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Columbia Pictures' 1944 horror film starring Béla Lugosi.

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Bela and a Talking Werewolf Get My Vote!

  • Dec 21, 2009
Rating:
+3

This surprisingly good tale has Bela Lugosi donning a Dracula-like cape, this time playing a Romanian vampire named Armand Tesla.  Tesla was a scientist seeking eternal life who eventually became a vampire.  Tesla lives in a cemetary mauseleum protected by his talking werewolf servant Andreas.  Throughout the film Andreas seems to always be carrying a package that looks like his laundry.

The story begins during WW I where Tessla is visiting a rich scientist's mansion, first praying on a woman then his young daughter (I wonder how that one got past the censors back then).  The scientist and his wife seek out the vampire during the day and locate his hiding place at the cemetary (they follow barefoot footprints in the cemetary to the mauseleum.  They are about to spike him when Andreas returns.  He tells them to basically go ahead and after the dead is performed, Andreas is transformed into a man. 

Tesla's body is buried in a secret grave and Andreas goes to work for the scientists.  Things stay quiet until the beginning of WW II.  The Germans (they are called Jerrys in the film) start bombing raids and for some reason they decide to bomb the cemetary (they want to make sure those dead people stay dead).  The force of one of the explosions exposes the hidden grave of Tesla.  Some comical grave diggers come by and see Tesla and figure that the spike should be removed before they rebury him (you wonder why his body isn't destroyed because he is in sunlight when they find him).  Off course Tesla comes to life again after sundown and seeks out Andreas again.

Tesla assumes the identity of a visiting doctor that Andreas has disposed of.  He arrives at the mansion and of course is the charming visiting guest (looks like a scene from any Dracula movie).  Of course Tesla is after the little girl who is now grown into a beautiful woman.  The female scientist starts to realize what is happening and must figure a way to defeat Tesla again before everyone ends up a victim.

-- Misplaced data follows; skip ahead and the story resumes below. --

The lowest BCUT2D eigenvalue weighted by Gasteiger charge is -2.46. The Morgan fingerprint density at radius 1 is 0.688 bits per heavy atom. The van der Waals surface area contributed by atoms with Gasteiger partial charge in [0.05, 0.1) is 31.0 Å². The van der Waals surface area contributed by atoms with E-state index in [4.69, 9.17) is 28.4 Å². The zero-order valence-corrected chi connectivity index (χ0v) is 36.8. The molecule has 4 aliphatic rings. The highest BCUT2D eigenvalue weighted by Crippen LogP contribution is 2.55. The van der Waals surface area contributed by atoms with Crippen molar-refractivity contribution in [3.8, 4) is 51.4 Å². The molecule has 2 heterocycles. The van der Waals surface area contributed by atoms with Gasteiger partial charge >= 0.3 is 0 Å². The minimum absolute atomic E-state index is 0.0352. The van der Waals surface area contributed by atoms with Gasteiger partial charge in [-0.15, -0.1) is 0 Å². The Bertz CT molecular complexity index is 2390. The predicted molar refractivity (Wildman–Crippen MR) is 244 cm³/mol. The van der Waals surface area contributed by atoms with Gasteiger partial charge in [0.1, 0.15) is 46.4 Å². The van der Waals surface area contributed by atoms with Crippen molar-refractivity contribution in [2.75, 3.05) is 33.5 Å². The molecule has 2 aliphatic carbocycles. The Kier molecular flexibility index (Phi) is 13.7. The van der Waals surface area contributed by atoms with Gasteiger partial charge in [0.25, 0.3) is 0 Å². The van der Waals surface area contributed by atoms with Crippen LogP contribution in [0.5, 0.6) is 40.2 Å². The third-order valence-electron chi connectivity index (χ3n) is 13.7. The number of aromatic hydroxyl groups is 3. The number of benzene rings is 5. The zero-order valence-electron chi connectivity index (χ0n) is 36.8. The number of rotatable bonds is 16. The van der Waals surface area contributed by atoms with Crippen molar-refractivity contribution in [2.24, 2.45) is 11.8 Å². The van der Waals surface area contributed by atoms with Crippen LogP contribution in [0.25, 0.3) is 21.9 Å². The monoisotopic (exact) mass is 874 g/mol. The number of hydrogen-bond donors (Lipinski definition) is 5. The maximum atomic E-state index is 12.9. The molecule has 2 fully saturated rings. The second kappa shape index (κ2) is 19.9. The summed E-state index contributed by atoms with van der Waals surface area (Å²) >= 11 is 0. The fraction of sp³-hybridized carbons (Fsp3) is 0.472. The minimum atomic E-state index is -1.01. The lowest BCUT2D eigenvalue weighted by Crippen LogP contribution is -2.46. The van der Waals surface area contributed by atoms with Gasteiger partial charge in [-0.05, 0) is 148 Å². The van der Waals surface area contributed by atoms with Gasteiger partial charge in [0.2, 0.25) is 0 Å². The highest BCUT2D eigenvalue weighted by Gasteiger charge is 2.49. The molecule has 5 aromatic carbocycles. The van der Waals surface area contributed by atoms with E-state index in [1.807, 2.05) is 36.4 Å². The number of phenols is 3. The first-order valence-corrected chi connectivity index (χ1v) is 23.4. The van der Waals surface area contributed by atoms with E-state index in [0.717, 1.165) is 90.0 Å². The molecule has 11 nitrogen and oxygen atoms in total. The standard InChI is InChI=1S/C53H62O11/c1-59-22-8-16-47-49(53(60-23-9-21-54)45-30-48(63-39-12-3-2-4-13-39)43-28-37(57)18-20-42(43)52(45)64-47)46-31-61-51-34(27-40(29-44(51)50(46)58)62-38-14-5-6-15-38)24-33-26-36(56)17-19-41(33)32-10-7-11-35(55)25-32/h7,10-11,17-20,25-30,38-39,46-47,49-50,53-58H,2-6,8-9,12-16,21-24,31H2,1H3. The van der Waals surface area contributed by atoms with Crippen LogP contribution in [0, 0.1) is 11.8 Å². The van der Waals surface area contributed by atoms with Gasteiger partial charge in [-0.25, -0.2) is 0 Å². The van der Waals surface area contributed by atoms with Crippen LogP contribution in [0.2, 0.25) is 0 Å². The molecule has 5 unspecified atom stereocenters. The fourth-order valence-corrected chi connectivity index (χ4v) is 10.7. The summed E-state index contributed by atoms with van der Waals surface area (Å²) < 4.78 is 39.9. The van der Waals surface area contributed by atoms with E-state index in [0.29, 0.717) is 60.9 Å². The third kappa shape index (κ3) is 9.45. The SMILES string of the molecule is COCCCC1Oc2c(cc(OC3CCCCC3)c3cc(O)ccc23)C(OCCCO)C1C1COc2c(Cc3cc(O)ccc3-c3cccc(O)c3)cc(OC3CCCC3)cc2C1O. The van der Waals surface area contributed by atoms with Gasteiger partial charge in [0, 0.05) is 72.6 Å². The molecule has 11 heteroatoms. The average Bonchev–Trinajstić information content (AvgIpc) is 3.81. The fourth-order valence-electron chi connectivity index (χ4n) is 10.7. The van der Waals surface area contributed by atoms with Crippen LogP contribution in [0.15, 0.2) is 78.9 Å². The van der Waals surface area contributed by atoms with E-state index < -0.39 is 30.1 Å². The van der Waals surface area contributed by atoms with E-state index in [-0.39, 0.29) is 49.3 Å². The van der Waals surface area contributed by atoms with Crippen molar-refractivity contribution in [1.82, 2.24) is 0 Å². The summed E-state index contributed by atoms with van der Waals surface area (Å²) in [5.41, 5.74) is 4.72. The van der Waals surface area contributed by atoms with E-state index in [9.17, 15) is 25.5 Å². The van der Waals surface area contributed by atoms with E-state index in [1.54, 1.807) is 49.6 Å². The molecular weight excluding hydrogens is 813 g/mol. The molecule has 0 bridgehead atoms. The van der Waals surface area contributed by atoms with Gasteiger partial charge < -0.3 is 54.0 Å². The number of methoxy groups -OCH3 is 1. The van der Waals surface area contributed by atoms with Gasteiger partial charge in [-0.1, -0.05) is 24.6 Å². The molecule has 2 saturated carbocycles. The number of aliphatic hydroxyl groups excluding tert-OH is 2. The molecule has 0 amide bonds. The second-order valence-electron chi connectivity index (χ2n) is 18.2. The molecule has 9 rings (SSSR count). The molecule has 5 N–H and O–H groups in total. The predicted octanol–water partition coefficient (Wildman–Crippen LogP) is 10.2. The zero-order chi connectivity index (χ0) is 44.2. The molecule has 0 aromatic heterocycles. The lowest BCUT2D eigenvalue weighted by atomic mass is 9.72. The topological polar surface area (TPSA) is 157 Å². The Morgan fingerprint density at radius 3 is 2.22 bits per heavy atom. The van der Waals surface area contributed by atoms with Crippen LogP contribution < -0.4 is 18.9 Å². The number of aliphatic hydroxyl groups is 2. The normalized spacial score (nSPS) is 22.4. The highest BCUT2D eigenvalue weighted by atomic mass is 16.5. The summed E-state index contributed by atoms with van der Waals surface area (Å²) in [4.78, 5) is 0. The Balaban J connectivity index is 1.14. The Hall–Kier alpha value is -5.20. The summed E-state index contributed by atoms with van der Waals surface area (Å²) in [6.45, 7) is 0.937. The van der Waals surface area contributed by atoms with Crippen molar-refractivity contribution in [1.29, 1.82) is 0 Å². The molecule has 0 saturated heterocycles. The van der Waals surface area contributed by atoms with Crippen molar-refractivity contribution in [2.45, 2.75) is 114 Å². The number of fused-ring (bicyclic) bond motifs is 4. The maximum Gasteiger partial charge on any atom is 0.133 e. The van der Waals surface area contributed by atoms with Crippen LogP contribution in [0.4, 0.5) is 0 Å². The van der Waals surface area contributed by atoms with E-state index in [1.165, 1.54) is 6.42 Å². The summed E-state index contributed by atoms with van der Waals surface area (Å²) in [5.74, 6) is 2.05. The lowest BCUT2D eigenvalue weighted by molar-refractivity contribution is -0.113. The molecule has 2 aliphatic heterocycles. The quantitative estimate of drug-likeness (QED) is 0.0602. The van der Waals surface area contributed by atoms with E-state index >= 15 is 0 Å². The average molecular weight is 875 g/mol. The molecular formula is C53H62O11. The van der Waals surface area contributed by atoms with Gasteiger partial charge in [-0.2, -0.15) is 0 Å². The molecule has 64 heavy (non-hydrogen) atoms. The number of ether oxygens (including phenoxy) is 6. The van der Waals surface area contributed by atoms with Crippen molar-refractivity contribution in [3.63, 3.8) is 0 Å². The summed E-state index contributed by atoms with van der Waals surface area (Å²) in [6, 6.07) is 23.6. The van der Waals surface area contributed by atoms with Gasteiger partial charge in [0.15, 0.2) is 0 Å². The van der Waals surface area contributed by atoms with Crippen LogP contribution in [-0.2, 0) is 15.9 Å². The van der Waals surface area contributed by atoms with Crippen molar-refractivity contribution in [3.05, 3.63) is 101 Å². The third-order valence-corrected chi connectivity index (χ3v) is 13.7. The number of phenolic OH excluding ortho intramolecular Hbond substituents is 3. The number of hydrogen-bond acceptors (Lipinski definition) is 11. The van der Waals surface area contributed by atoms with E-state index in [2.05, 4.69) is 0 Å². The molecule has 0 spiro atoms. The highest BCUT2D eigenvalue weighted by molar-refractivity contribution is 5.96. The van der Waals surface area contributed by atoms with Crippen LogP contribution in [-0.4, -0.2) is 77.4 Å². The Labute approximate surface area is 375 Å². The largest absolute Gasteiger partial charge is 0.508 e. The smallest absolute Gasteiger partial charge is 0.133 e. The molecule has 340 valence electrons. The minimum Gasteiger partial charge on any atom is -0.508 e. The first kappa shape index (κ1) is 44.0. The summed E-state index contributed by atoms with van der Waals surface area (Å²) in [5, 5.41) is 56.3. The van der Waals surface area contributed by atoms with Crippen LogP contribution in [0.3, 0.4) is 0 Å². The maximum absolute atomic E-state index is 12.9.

The movie is fun and a good period piece.  Though it was made by Columbia, it has the look and feel of any of the classic Universal monster films.  The DVD extras include a hysterical trailer for Hammer's Revenge of Frankenstein as well as the trailer for Brahm Stoker's Dracula.

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March 17, 2010
Despite the fact that this was basically Columbia's way of ripping off the Universal films, I really liked this movie and I love it's ending!
March 17, 2010
When Bela tells Andreas "Go to the corner and die," I found that hilarious.
March 18, 2010
I know. In a lot of ways, it was satirizing the genre without anyone in the cast being aware of it.
March 18, 2010
People don't realize too that outside of the origninal Dracula, this was probably Bela's best vampire portrayal. I guess because Universal owned the Dracula character Bela had to play a different named vampire but there was virtually no difference in his character from the Dracula role.
March 18, 2010
True. In fact, I believe that this was originally scripted as a potential return to the role for Lugosi, but Universal wouldn't pass over the rights, so the character's name and back story was changed.
 
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More The Return of the Vampire reviews
review by . December 23, 2008
Tesla and His Sexy Victim
During the 1930s and 1940s, Universal Studios had a string of hits with horror films. Most of these films went on to become classics, mainly because of the presence of three actors: Béla Lugosi, Boris Karloff, and Lon Chaney, Jr.. Universal was then imitated by many other studios that tried to capitalize on the success of these iconic horror films, but typically the results were disastrous.      There were, however, a few noteworthy exceptions. In the Columbia Pictures …
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Wiki

The Return of the Vampire is a rare, but not unique, case where the film makes it very clear that there is a war on and which war the film is talking about. The bombing raids where at least one plane has a swastika as well as the references to concentration camps make it very clear that the film is set during World War Two. One bombing raid helps set Tesla free and another bombing raid helps destroy him. The concentration camps provide Tesla with the false identity of Dr. Hugo Bruckner. Still most of the story's action is unrelated to the war. Most of the story is strictly concerned with the feud between Armand Tesla and Lady Jane, a feud that predates the war.

Like most Wartime Horror films, the writers and producers of The Return of the Vampire preferred to keep the Vampires, Werewolves and other fantasy characters far from the battlefields of history.

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Details

Genre: Horror
Release Date: January 1, 1944
MPAA Rating: Unrated
Runtime: 1hr 9min
Studio: Columbia Pictures
First to Review

"Béla Is Back!"
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